Mesosanctuary is a participatory mural which explores ecological grief and regeneration. Exploring how the Greek μέσος, or “middle” can be a space situated in between grief and hope, the artist DR KITKAT launched an open call in 2022 inviting contributors to enter an intimate 5-step process of co-creation as meditation, where the personal and collective would meet.
Ecological grief can be understood as feelings of loss, anxiety and mourning in response to environmental destruction. These feelings may manifest as a "natural and legitimate response" to a loss of ecosystems, dwellings and livelihoods, or a general sense of species loneliness, a "deep, unnamed sadness" which emerges from the estrangement of humans and non-humans (Cunsolo & Ellis, 2018; Kimmerer 2016). In such a setting, what can ecological regeneration look like? How can we world new worlds which offer alternatives?
The Mesosanctuary mural, informed by DIWO (Do It With Others) practices and the Qiyi City Forest Garden in the city of Chengdu in China’s Sichuan province, explores the potentials and contradictions of transforming climate grief into regeneration. Media coverage of the City Forest Garden as an experimental site for new urban ecologies focuses on how only ten of its units are inhabited by humans, while plants, mosquitos and other species thrive. Those who live there, however, describe the joys of living alone in a tropical forest. “The air is good when you wake up in the morning,” a resident explains.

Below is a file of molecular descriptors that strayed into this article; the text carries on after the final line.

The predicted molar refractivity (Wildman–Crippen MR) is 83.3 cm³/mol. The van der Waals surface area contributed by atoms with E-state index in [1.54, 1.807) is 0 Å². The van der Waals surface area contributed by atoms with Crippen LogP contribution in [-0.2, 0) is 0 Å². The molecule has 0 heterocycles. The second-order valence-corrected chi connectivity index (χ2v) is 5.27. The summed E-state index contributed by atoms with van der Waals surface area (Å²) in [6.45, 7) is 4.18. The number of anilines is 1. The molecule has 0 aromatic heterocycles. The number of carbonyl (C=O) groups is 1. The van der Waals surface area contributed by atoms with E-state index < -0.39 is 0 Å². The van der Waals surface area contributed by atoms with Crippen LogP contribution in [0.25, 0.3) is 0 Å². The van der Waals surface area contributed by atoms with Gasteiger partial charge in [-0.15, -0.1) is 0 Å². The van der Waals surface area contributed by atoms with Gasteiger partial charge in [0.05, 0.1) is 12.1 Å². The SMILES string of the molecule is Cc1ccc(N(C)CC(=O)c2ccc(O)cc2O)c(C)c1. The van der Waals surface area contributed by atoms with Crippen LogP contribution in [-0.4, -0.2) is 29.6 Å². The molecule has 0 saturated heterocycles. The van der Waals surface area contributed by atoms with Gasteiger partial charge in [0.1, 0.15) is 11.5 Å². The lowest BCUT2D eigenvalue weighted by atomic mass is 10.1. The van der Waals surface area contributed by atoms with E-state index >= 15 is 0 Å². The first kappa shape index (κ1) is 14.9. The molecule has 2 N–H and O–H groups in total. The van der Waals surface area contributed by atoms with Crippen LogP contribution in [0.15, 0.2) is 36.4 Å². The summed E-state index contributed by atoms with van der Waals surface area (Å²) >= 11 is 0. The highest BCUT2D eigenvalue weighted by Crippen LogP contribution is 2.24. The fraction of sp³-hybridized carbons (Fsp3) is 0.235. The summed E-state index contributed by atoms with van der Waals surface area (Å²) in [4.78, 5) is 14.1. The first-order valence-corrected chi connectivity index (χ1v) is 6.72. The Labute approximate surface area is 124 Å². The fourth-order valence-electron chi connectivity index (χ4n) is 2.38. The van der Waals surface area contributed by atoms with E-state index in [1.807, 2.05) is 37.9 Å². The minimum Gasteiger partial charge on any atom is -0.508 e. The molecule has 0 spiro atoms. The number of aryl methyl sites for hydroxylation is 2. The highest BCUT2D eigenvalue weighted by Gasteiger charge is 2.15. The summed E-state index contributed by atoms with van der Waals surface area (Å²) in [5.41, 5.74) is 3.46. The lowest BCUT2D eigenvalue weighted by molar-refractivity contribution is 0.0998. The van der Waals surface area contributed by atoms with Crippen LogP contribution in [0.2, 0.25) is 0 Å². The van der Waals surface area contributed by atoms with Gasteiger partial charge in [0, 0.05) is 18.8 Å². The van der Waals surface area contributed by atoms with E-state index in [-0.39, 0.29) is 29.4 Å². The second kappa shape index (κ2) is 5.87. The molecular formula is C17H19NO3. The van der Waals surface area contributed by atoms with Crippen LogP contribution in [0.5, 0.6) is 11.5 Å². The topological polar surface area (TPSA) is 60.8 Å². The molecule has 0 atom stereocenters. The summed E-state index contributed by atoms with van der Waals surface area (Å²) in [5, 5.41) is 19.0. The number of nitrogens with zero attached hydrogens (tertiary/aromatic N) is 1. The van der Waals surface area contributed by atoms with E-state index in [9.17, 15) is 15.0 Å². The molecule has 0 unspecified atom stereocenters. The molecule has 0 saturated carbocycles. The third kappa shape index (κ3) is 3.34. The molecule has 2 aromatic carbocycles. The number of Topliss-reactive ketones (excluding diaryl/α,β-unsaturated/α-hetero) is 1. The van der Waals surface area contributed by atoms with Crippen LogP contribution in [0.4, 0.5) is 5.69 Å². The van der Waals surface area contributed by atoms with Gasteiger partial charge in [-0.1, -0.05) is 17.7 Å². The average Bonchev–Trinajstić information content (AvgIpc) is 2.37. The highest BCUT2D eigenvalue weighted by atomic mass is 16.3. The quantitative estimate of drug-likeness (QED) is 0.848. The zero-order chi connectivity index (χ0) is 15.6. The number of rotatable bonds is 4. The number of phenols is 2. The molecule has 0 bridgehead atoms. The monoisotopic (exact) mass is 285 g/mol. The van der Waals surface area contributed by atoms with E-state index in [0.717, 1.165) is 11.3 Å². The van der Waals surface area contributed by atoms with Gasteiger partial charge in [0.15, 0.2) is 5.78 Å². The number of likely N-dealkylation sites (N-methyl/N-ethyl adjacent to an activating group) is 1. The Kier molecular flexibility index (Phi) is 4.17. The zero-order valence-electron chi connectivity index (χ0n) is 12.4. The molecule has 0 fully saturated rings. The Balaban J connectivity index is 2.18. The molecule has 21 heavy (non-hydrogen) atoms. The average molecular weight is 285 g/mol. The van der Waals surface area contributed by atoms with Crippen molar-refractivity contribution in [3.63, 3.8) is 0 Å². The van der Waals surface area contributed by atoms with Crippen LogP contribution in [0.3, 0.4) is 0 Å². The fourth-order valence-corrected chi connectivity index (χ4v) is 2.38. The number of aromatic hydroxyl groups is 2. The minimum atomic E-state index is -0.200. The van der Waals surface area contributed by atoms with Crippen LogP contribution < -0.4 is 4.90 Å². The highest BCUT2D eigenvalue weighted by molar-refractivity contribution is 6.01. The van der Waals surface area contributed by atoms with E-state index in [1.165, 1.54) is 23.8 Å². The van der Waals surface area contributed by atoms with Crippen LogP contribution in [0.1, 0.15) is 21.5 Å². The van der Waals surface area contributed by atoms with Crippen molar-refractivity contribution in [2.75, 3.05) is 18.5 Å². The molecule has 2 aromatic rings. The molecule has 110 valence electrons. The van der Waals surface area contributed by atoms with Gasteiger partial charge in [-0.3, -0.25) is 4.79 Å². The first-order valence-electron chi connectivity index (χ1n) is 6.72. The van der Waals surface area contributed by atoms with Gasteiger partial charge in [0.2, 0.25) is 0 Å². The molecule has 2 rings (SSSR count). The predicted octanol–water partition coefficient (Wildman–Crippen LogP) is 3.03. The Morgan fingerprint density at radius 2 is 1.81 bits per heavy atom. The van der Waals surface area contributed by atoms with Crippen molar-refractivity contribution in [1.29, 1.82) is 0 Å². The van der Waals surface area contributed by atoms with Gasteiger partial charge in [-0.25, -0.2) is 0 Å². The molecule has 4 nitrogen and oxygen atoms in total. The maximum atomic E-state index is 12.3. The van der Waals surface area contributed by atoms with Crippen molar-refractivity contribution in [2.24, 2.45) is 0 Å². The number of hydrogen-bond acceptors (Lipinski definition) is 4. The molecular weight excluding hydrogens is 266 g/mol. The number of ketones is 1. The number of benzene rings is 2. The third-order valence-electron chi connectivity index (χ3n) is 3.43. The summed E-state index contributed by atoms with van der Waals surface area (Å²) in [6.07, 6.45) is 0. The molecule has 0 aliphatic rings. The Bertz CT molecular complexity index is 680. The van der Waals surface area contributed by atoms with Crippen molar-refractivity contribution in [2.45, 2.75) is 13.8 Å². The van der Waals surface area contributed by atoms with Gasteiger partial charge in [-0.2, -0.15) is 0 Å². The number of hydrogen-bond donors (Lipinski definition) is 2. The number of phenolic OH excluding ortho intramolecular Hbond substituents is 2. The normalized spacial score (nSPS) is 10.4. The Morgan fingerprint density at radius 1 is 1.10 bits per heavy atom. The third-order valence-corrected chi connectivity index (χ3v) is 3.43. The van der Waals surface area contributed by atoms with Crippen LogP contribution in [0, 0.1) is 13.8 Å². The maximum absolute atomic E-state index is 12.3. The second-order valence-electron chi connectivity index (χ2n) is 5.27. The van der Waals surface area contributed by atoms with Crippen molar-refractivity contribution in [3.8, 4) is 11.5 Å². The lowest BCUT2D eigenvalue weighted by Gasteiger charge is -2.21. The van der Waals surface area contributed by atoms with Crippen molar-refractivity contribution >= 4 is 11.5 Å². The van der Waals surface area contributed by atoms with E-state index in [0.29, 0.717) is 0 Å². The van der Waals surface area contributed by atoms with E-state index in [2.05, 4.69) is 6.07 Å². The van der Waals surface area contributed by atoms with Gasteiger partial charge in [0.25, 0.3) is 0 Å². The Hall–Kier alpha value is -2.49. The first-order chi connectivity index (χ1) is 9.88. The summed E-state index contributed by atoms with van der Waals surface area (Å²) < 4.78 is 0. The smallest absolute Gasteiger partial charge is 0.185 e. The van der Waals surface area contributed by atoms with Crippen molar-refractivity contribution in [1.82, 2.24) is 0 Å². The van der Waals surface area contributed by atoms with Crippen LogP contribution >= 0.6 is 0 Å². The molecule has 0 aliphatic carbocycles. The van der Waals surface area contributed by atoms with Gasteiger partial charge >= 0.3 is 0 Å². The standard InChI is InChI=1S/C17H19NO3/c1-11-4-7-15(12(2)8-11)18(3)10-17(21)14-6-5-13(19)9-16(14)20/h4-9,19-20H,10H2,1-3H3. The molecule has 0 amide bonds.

The 22 Mesosanctuary contributions from around the world represent a diversity of co-creations across mediums, from collage and painting to sculpture and poetry - much like the more-than-human residents of an urban forest garden in a solarpunk future. Dwelling together yet alone, they reveal how loss and celebration are innately intertwined on an earth defined by interdependence.
Mesosanctuary will be exhibited twice in México in December 2022 at 4S/ECOSITE in Cholula - accompanied by a body sculpture activity with Prof Ann Light - and at ARAFURA in Mexico City. It is supported by the CreaTures project, which explores creative practices for transformative futures, and has been launched in association with Art Tech Nature Culture, a global community of practice which connects creative experimenters across disciplines.